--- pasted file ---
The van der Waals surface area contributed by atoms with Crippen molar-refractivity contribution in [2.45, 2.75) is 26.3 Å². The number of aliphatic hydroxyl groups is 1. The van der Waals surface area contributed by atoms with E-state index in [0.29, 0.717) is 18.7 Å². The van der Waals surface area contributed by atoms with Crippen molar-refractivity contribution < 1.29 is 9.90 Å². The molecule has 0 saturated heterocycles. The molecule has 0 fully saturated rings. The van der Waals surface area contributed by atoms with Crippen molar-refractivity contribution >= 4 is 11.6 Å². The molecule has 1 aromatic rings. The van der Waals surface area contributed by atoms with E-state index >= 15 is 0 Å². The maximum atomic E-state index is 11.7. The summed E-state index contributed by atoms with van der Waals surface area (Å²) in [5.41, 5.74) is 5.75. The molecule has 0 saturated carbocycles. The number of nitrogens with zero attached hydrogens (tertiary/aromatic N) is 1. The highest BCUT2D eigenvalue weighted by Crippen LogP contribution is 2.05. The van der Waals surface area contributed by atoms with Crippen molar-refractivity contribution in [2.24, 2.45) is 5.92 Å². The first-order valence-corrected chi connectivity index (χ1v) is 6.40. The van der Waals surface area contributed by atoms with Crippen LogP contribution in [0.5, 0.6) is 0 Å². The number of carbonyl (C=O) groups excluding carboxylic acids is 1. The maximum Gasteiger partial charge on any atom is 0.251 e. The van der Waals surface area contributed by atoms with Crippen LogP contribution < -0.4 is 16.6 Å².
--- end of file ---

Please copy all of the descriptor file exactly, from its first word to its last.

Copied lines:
The van der Waals surface area contributed by atoms with Crippen molar-refractivity contribution in [2.45, 2.75) is 26.3 Å². The number of aliphatic hydroxyl groups is 1. The van der Waals surface area contributed by atoms with E-state index in [0.29, 0.717) is 18.7 Å². The van der Waals surface area contributed by atoms with Crippen molar-refractivity contribution < 1.29 is 9.90 Å². The molecule has 0 saturated heterocycles. The molecule has 0 fully saturated rings. The van der Waals surface area contributed by atoms with Crippen molar-refractivity contribution >= 4 is 11.6 Å². The molecule has 1 aromatic rings. The van der Waals surface area contributed by atoms with E-state index >= 15 is 0 Å². The maximum atomic E-state index is 11.7. The summed E-state index contributed by atoms with van der Waals surface area (Å²) in [5.41, 5.74) is 5.75. The molecule has 0 saturated carbocycles. The number of nitrogens with zero attached hydrogens (tertiary/aromatic N) is 1. The highest BCUT2D eigenvalue weighted by Crippen LogP contribution is 2.05. The van der Waals surface area contributed by atoms with Crippen molar-refractivity contribution in [2.24, 2.45) is 5.92 Å². The first-order valence-corrected chi connectivity index (χ1v) is 6.40. The van der Waals surface area contributed by atoms with Crippen LogP contribution in [0.5, 0.6) is 0 Å². The number of carbonyl (C=O) groups excluding carboxylic acids is 1. The maximum Gasteiger partial charge on any atom is 0.251 e. The van der Waals surface area contributed by atoms with Crippen LogP contribution < -0.4 is 16.6 Å².